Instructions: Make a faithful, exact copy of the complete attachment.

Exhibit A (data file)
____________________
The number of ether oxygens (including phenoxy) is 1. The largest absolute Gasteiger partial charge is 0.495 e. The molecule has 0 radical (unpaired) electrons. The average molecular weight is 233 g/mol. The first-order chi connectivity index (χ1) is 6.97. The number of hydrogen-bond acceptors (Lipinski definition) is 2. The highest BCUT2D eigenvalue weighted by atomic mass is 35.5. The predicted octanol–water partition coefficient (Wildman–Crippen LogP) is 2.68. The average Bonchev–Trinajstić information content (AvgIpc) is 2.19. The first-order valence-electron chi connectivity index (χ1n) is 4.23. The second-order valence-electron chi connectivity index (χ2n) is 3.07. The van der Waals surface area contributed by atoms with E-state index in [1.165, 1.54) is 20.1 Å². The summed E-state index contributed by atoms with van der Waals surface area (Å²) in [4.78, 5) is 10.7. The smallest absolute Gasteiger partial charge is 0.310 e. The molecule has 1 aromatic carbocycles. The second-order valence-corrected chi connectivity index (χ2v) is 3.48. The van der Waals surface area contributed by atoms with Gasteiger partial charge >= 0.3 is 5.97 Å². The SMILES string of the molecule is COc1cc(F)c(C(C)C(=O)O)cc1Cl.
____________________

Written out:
The number of ether oxygens (including phenoxy) is 1. The largest absolute Gasteiger partial charge is 0.495 e. The molecule has 0 radical (unpaired) electrons. The average molecular weight is 233 g/mol. The first-order chi connectivity index (χ1) is 6.97. The number of hydrogen-bond acceptors (Lipinski definition) is 2. The highest BCUT2D eigenvalue weighted by atomic mass is 35.5. The predicted octanol–water partition coefficient (Wildman–Crippen LogP) is 2.68. The average Bonchev–Trinajstić information content (AvgIpc) is 2.19. The first-order valence-electron chi connectivity index (χ1n) is 4.23. The second-order valence-electron chi connectivity index (χ2n) is 3.07. The van der Waals surface area contributed by atoms with E-state index in [1.165, 1.54) is 20.1 Å². The summed E-state index contributed by atoms with van der Waals surface area (Å²) in [4.78, 5) is 10.7. The smallest absolute Gasteiger partial charge is 0.310 e. The molecule has 1 aromatic carbocycles. The second-order valence-corrected chi connectivity index (χ2v) is 3.48. The van der Waals surface area contributed by atoms with Gasteiger partial charge >= 0.3 is 5.97 Å². The SMILES string of the molecule is COc1cc(F)c(C(C)C(=O)O)cc1Cl.